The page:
You will administer ear medications at some point in your dog’s life. Making your dog comfortable while administering medications can be challenging. Some dogs resist such essential activities. What can you do if your dog hates ear drops?
Some people may suggest you use as many restraints as is necessary. Constraints provide a temporary solution. They will make your dog dread the process and put your dog through hardship. Would you want that for your dog?
Ear infections can affect your dog. Your vet can recommend you administer ear drops to reduce your dog’s inflammation or swelling on their ears.
Dogs often resist ear drops because of fear and discomfort. Here are tips that can ensure your dog cooperates and does not suffer when you administer ear drops.
Train your dog to have a positive association with the medication bottle
Seeing the medication bottle can make your dog uncomfortable. Bringing the bottle out when it is time to administer the treatment can make the dog disappear. Dogs can easily learn our behaviors. Seeing some items can quickly jog their memory. Remembering the unpleasant experience makes them react.
You can leave the medication bottle in an open space. Put treats near the container for your dog. Initially, the dog might be hesitant to eat the treats.
Do not worry if your dog does not immediately finish the delicacies. Once the dog completes the first treat, move the bottle and put another delicacy near the container. Repeat for several days or weeks.
If you need to keep the medication at a specific temperature range, put a reminder on your phone. You can leave the container in the open for a particular duration before returning it to the refrigerator.
Find a different place to administer the medication from the dog’s favorite place
If you are observant, you are likely to identify spots your dog likes spending its time. Mark these areas. When the time comes to administer the medication, avoid these places. Avoiding them ensures your dog does not associate them with adverse experiences.
You should also administer the medication in a relatively small area. A small space ensures the dog does not run away from you. Administer the medicine in a corner with the dog facing out to avoid the pet backing away from you. If the pet is small, you may place the dog on a table.
Have everything ready and nearby
Have all the items you may need nearby. Making them accessible ensures you can finish the process without leaving the area. You may need an adequate supply of treats, restraints, and medication.
Administering the medication can be a two-person task. The process will be smooth if you have help. Your helper may dispense the treats or hold the dog. You will be free to concentrate on the process of administering the medication.
Breakdown of the application process
You have to take several actions before the medication reaches your dog’s ears. Breaking down the administration process can help you identify where the resistance starts.
Treat your dog and note each step you complete without a fuss. Remove the treat when the dog reacts negatively to an action. Go back a few steps and do it again until your dog does not resist.
Investigate the ear
Seek clearance from a vet before touching your pet’s ears. Proceed if you get the nod from the vet. Reach out to your dog’s ears and touch them. Note your dog’s reaction as you make contact with them.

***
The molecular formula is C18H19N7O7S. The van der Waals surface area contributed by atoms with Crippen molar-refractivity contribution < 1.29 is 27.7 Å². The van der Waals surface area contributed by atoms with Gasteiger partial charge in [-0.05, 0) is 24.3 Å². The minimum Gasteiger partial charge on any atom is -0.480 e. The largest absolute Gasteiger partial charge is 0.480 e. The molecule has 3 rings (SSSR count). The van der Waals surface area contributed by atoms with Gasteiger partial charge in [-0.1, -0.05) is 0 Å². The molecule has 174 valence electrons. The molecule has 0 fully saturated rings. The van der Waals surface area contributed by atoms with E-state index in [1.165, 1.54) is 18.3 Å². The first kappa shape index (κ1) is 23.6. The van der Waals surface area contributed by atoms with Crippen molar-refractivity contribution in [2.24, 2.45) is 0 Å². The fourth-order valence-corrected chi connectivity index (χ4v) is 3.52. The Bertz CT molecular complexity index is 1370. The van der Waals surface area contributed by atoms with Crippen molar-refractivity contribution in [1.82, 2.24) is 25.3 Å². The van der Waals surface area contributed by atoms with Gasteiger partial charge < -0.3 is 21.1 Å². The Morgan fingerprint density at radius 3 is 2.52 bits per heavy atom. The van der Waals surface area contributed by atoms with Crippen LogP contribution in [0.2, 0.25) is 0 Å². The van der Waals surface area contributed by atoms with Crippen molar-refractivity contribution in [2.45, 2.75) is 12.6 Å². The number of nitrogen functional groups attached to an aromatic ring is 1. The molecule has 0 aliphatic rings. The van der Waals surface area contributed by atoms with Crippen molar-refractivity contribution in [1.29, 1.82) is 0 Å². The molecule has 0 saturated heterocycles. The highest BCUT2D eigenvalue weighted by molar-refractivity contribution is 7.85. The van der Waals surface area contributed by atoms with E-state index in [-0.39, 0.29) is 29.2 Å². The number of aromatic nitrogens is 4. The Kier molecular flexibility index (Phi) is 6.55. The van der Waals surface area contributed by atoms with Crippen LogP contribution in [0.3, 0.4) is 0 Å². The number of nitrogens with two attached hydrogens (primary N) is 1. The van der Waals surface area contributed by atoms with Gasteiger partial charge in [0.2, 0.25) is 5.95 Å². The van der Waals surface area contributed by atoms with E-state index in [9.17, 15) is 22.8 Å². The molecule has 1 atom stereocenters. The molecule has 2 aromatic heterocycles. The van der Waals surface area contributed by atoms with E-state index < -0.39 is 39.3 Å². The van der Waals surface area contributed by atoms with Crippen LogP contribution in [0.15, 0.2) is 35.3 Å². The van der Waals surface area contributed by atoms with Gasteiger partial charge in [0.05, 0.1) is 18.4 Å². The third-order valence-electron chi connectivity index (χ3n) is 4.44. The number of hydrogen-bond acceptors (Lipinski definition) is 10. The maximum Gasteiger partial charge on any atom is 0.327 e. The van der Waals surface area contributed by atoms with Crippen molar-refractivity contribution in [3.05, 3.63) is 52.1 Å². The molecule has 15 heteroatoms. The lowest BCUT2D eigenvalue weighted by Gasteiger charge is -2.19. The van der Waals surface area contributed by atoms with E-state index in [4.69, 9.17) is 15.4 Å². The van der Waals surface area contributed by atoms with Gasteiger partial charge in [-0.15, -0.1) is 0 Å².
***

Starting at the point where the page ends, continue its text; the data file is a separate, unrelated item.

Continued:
Caress and give the dog a treat if it does not react badly. Take away the delicacy if the dog reacts negatively. Repeat step four to six times.
If your dog resists your contact, break the touch to smaller steps. Administer the treat and pet the dog for each stage you complete. Take away the delicacy when you encounter any resistance.
When you overcome each hostility, continue to lift the flap and manipulate the ear. Reward the dog for every action you take without opposition.
Add the medication bottle
Repeat touching your dog’s ears while having the medicine nearby. Your dog should have very little opposition to the procedure.
Your earlier approach of normalizing the bottle should be yielding the results you want. Note if your dog has any resistance to any step and take away the treat.
Simulate the solution application
Administering the medication will involve additional steps. Some obstacles may hinder your process. Simulating it enables you to identify any challenges early. Take measures to manage them to avoid messing up the main activity.
Challenges you may identify may include difficulty in concentrating and shaking. Mitigate them before you administer the medicine. Reward the dog or take away the treat if the dog resists.
Administer the drops
Your dog should now appreciate that the process is relatively straightforward. The treats should prepare the dog for the final step. Administer the drops the same as the simulation approach.
The only difference is you remove the cap. Reward the dog after every droplet. Engage the dog in a positive activity when you finish.
You may think you are through once the drops reach their target. Unfortunately, you have some more work to do. The work is for your good. You need to teach your dog to cooperate when administering ear drops.
Practicing enables your dog to be comfortable with the process. Go through the steps as often as possible, except for the last one.
Make the medication container an everyday object. Ensure your dog sees the bottle near treats frequently.
Training your dog to accept medications without fuss helps you. Practicing may take some time. However, the potential benefits you will get are worth it.
Training involves desensitizing and counter-conditioning your dog. You offer rewards for each step you complete.
In case of resistance, you take away the treat. Practice with your dog to ensure you administer ear drops without significant opposition.